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Autopsy and Medicine
June 14, 1999

Case of the Month: The Rest of the Story

Randy Hanzlick, MD; Mario I. Mosunjac, MD; and the Autopsy Committee of the College of American Pathologists
Arch Intern Med. 1999;159(11):1173-1176. doi:10.1001/archinte.159.11.1173

A 78-YEAR-OLD woman with hypertension presented with a gangrenous foot that had kept her from ambulating. During the surgical closure following above-the-knee amputation she developed precipitous hypotension followed by cardiopulmonary arrest and death.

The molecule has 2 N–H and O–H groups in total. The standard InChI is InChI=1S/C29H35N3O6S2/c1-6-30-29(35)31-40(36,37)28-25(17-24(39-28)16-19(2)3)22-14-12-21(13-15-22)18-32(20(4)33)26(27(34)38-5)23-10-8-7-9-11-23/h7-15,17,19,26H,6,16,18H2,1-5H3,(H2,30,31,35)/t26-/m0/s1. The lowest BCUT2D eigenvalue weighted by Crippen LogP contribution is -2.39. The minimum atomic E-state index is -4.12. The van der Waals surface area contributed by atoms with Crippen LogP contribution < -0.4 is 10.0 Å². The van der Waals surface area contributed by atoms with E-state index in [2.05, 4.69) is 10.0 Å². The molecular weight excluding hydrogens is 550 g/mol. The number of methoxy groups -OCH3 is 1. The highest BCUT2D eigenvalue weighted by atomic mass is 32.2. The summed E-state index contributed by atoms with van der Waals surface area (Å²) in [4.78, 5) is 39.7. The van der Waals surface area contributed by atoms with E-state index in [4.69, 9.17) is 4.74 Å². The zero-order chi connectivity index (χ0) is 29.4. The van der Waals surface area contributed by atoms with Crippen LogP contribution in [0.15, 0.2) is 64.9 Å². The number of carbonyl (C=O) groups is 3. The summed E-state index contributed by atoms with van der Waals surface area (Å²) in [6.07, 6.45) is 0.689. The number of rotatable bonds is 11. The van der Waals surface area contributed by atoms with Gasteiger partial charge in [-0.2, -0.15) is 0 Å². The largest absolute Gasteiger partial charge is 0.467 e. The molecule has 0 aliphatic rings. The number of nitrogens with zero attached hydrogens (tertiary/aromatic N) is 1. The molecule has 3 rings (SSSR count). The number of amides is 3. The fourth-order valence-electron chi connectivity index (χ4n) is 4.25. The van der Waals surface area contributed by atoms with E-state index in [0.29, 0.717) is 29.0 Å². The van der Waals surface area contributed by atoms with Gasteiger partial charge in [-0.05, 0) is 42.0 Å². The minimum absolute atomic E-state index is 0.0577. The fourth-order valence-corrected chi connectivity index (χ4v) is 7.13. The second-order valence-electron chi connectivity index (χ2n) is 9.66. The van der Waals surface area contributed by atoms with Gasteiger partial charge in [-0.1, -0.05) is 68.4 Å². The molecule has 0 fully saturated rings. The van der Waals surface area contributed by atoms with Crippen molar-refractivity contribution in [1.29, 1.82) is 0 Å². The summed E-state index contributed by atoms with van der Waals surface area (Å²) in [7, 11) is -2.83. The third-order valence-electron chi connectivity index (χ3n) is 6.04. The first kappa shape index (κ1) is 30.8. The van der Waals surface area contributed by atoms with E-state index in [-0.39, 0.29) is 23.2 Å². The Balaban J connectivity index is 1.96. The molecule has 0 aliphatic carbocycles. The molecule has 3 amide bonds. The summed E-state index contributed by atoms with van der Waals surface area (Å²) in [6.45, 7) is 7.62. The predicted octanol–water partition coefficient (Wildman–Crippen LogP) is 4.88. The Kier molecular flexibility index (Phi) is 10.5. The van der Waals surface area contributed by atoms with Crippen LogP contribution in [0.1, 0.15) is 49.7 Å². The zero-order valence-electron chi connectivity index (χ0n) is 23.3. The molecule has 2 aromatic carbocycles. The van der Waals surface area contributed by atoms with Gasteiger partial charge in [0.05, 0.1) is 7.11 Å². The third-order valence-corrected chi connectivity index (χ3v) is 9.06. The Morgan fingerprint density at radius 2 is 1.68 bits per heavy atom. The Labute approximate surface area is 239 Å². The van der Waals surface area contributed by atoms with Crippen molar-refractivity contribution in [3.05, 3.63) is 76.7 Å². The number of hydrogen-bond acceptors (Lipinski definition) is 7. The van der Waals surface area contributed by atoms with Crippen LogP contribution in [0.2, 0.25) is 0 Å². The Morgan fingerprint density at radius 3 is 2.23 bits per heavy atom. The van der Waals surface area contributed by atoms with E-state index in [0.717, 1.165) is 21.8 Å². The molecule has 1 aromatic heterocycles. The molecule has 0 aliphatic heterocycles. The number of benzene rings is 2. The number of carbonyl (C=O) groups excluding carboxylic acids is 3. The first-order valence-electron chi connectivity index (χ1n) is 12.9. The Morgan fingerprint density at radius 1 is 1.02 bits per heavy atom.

The pathology resident on call to perform autopsies received an authorization to perform an autopsy that had been completed by the patient's physician and the legal next of kin. In the area of the form for notation of restrictions (such as "autopsy to be limited to chest and abdomen only") were the words "please do not disfigure the face." Because the face is almost never disfigured during an autopsy (unless dissection is required in a forensic autopsy for medicolegal purposes or special needs have arisen during a hospital-based autopsy and permission has been granted by the legal custodian of the body), the wording caused the resident to wonder whether the physician understood and conveyed to the next of kin the nature of routine autopsy procedures. A review of other autopsy authorization forms showed that similar wording was common, such as "keep the head intact," "be gentle, would like open-casket funeral," "keep facial features natural," and "be careful to do nice surgical incisions."